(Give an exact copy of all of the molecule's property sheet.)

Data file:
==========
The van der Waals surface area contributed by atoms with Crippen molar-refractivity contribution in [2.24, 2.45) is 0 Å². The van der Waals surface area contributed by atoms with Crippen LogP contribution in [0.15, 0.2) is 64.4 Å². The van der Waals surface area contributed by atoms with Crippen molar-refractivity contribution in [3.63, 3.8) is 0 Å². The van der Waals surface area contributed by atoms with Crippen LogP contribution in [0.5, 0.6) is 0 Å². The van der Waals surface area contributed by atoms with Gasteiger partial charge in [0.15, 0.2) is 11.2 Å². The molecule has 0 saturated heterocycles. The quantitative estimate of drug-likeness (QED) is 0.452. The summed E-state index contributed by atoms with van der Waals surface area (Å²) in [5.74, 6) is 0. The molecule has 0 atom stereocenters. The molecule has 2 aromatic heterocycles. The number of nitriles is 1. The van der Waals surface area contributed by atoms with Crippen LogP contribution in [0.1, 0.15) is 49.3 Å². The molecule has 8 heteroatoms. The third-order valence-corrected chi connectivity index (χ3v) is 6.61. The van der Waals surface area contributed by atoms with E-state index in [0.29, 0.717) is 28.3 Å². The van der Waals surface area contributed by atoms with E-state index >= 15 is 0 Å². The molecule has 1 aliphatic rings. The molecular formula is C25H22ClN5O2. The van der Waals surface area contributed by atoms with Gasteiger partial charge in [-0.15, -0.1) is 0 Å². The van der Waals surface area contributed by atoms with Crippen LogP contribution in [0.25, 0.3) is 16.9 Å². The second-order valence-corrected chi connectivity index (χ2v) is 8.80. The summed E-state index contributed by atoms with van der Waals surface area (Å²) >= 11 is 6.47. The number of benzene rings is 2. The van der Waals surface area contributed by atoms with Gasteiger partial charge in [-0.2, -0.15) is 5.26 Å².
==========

The van der Waals surface area contributed by atoms with Crippen molar-refractivity contribution in [2.24, 2.45) is 0 Å². The van der Waals surface area contributed by atoms with Crippen LogP contribution in [0.15, 0.2) is 64.4 Å². The van der Waals surface area contributed by atoms with Crippen molar-refractivity contribution in [3.63, 3.8) is 0 Å². The van der Waals surface area contributed by atoms with Crippen LogP contribution in [0.5, 0.6) is 0 Å². The van der Waals surface area contributed by atoms with Gasteiger partial charge in [0.15, 0.2) is 11.2 Å². The molecule has 0 saturated heterocycles. The quantitative estimate of drug-likeness (QED) is 0.452. The summed E-state index contributed by atoms with van der Waals surface area (Å²) in [5.74, 6) is 0. The molecule has 0 atom stereocenters. The molecule has 2 aromatic heterocycles. The number of nitriles is 1. The van der Waals surface area contributed by atoms with Crippen LogP contribution in [0.1, 0.15) is 49.3 Å². The molecule has 8 heteroatoms. The third-order valence-corrected chi connectivity index (χ3v) is 6.61. The van der Waals surface area contributed by atoms with E-state index in [0.29, 0.717) is 28.3 Å². The van der Waals surface area contributed by atoms with E-state index >= 15 is 0 Å². The molecule has 1 aliphatic rings. The molecular formula is C25H22ClN5O2. The van der Waals surface area contributed by atoms with Gasteiger partial charge in [-0.15, -0.1) is 0 Å². The van der Waals surface area contributed by atoms with Crippen LogP contribution in [0.25, 0.3) is 16.9 Å². The second-order valence-corrected chi connectivity index (χ2v) is 8.80. The summed E-state index contributed by atoms with van der Waals surface area (Å²) >= 11 is 6.47. The number of benzene rings is 2. The van der Waals surface area contributed by atoms with Gasteiger partial charge in [-0.2, -0.15) is 5.26 Å².